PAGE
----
Place, publisher, year, edition, pages
Västerås: Mälardalen University, 2011. p. 86
Series
Mälardalen University Press Licentiate Theses, ISSN 1651-9256 ; 127
Keywords
Design fire, underground, hard rock mine, vehicle fire, smoke spread
Research subject
Energy- and Environmental Engineering
Identifiers
urn:nbn:se:mdh:diva-11297 (URN)978-91-7485-000-0 (ISBN)
Presentation
2011-01-28, Gamma, Mälardalens högskola, Västerås, 13:00 (English)
Opponent
Supervisors
Projects
GRUVAN
Available from: 2011-01-04 Created: 2011-01-03 Last updated: 2014-01-07Bibliographically approved
2. Study of heat release rates of mining vehicles in underground hard rock mines
Open this publication in new window or tab >>Study of heat release rates of mining vehicles in underground hard rock mines
2015 (English)Doctoral thesis, comprehensive summary (Other academic)
Abstract [en]

A unique study on fire safety in hard rock underground mines with focus on heat release rates of mining vehicles is presented. A literature inventory was conducted with respect to fires in underground hard rock mines, which revealed that the most common fire cause in underground mines was flammable liquid sprayed onto hot surface and the most common fire object was a vehicle. A major concern was the lack of documented fire experiments in mining vehicles and heat release rate curves. It also revealed the limited research carried out on fire safety and fire development on vehicles found in hard rock underground mines.

In order to fill the gap of knowledge lack on heat release rates, fire experiments were carried out on wood cribs and wooden pallets in a model-scale tunnel with longitudinal ventilation where the distance between the fuel items were kept constant as well as varied. Different ignition criteria were applied in the ensuing calculations. It was found that the critical heat flux criterion generally showed very good agreement with the corresponding results of performed fire experiments but tended to have too short ignition times when the distance between the fuel items was increased. The ignition temperature criterion generally performed poorly compared with the measured results, but it was found that the accuracy improved considerably as the distance between the fuel items and the amount of energy accumulated on the fuel surface was increased.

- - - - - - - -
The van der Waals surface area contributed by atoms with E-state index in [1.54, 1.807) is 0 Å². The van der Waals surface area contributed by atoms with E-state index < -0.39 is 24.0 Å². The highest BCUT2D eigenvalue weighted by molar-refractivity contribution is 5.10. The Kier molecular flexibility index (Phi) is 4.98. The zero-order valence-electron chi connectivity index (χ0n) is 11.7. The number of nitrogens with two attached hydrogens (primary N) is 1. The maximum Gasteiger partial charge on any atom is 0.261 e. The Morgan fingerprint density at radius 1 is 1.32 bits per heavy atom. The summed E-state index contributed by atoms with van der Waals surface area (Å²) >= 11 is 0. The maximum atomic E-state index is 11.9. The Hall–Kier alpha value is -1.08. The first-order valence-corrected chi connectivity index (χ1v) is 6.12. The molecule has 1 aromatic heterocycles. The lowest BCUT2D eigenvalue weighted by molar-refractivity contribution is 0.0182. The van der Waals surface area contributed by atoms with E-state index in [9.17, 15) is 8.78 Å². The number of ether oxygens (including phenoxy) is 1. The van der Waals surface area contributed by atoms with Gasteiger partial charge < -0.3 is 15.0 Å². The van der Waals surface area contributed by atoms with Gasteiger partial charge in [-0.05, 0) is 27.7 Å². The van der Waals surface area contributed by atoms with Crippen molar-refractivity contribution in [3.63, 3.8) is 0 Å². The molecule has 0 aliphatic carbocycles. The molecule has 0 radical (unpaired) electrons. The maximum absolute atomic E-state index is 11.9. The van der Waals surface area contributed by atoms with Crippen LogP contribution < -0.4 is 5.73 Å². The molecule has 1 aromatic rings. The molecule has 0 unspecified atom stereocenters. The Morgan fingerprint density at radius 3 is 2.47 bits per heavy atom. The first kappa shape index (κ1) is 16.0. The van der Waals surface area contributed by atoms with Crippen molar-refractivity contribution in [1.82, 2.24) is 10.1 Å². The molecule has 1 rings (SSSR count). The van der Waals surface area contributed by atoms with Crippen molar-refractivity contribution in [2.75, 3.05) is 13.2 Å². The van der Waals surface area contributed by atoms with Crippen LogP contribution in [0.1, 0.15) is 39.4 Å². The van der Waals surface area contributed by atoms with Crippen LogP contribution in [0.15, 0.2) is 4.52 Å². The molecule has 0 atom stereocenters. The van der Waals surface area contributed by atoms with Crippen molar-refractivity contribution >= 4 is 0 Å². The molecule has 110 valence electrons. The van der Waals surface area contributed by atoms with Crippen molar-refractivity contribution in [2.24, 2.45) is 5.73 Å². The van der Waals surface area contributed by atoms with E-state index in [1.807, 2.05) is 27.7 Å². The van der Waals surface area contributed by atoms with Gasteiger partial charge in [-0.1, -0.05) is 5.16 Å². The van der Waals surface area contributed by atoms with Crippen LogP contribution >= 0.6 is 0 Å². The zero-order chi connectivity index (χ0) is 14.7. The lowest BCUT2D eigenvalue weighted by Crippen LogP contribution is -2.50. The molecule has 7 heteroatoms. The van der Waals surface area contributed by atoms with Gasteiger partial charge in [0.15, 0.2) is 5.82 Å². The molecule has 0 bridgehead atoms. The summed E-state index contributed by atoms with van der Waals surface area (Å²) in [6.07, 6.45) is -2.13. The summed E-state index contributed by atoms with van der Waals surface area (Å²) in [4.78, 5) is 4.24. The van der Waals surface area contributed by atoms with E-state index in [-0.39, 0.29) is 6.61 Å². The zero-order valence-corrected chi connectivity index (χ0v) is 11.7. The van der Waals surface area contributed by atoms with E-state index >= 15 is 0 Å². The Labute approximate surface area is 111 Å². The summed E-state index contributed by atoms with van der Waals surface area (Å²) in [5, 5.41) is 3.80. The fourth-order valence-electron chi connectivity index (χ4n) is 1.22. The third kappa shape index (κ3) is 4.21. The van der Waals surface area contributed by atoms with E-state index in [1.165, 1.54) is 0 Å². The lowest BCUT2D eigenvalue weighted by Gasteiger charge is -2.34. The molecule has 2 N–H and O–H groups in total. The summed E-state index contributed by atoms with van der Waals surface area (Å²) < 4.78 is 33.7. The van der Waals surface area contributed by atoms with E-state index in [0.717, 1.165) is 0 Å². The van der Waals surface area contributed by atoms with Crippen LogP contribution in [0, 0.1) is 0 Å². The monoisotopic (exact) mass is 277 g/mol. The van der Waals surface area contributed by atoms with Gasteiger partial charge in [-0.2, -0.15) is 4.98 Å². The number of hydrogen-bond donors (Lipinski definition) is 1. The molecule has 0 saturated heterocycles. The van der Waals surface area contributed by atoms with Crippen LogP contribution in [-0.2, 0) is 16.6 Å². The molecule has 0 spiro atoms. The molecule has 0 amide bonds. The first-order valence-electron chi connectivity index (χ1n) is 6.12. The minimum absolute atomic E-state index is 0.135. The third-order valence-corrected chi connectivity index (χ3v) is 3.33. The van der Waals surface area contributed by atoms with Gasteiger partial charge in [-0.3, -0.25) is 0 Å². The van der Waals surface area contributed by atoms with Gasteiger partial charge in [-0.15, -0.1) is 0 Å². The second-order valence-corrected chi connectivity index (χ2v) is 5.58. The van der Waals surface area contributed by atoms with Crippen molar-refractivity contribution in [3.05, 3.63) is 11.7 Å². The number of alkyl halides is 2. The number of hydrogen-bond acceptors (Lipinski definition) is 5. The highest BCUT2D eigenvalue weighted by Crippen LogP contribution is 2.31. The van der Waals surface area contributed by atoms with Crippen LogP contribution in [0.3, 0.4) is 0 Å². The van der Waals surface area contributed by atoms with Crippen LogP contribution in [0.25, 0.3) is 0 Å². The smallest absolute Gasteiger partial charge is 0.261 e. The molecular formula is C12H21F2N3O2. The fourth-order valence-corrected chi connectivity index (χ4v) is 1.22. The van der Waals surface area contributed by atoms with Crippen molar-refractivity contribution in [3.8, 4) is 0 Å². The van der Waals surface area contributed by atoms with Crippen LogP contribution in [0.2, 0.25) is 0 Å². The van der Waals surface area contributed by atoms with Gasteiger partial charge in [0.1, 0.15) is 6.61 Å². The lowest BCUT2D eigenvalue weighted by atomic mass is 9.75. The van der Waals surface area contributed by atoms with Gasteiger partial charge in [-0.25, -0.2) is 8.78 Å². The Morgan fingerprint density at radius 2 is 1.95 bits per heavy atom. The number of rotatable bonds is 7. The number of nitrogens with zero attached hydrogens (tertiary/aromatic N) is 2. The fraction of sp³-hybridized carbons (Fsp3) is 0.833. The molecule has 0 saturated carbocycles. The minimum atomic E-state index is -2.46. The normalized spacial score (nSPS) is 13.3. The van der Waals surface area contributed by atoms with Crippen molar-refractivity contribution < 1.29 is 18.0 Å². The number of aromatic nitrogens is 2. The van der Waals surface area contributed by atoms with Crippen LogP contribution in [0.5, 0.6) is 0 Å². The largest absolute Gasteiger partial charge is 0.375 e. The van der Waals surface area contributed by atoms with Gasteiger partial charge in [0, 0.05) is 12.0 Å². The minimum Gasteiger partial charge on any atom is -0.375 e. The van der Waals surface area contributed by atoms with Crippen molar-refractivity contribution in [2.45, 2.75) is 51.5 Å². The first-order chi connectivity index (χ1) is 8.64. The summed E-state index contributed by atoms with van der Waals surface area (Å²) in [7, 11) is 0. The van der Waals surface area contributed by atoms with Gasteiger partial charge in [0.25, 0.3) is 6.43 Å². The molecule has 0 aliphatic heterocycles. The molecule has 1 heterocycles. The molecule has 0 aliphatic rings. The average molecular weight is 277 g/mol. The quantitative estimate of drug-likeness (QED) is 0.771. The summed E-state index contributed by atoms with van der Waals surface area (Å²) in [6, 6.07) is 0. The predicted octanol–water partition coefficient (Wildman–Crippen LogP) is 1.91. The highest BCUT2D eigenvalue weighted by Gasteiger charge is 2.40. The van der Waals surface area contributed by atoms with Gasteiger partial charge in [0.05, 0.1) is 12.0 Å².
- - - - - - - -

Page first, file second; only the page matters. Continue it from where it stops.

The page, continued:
As a final approach, two full-scale fire experiments were carried out in an operative underground mine using a wheel loader and a drilling rig respectively. The resulting heat release rates of the experiments were compared with calculated overall heat release rates applying the different ignition criteria. It was found that the critical heat flux criterion resulted in ignition times very close to the observed ignition times. The ignition temperature criterion resulted in surface temperatures that never achieved the corresponding ignition temperatures. Some difficulties were experienced when calculating the heat release rate curve of the wheel loader, as it was difficult to accurately predict the mechanical failure of a significant part initiating the highly significant fire in the hydraulic oil. Additional heat terms were added to the heat balance, where the added flame radiation term was found to have a large impact on the output results while the heat loss terms were found to have very little effect.

Place, publisher, year, edition, pages
Västerås: Mälardalen University, 2015
Series
Mälardalen University Press Dissertations, ISSN 1651-4238 ; 178
National Category
Other Engineering and Technologies not elsewhere specified
Research subject
Energy- and Environmental Engineering
Identifiers
urn:nbn:se:mdh:diva-27776 (URN)978-91-7485-201-1 (ISBN)
Public defence
2015-05-27, Delta, Västerås, 13:15 (English)
Opponent
Supervisors
Available from: 2015-04-02 Created: 2015-03-31 Last updated: 2015-06-29Bibliographically approved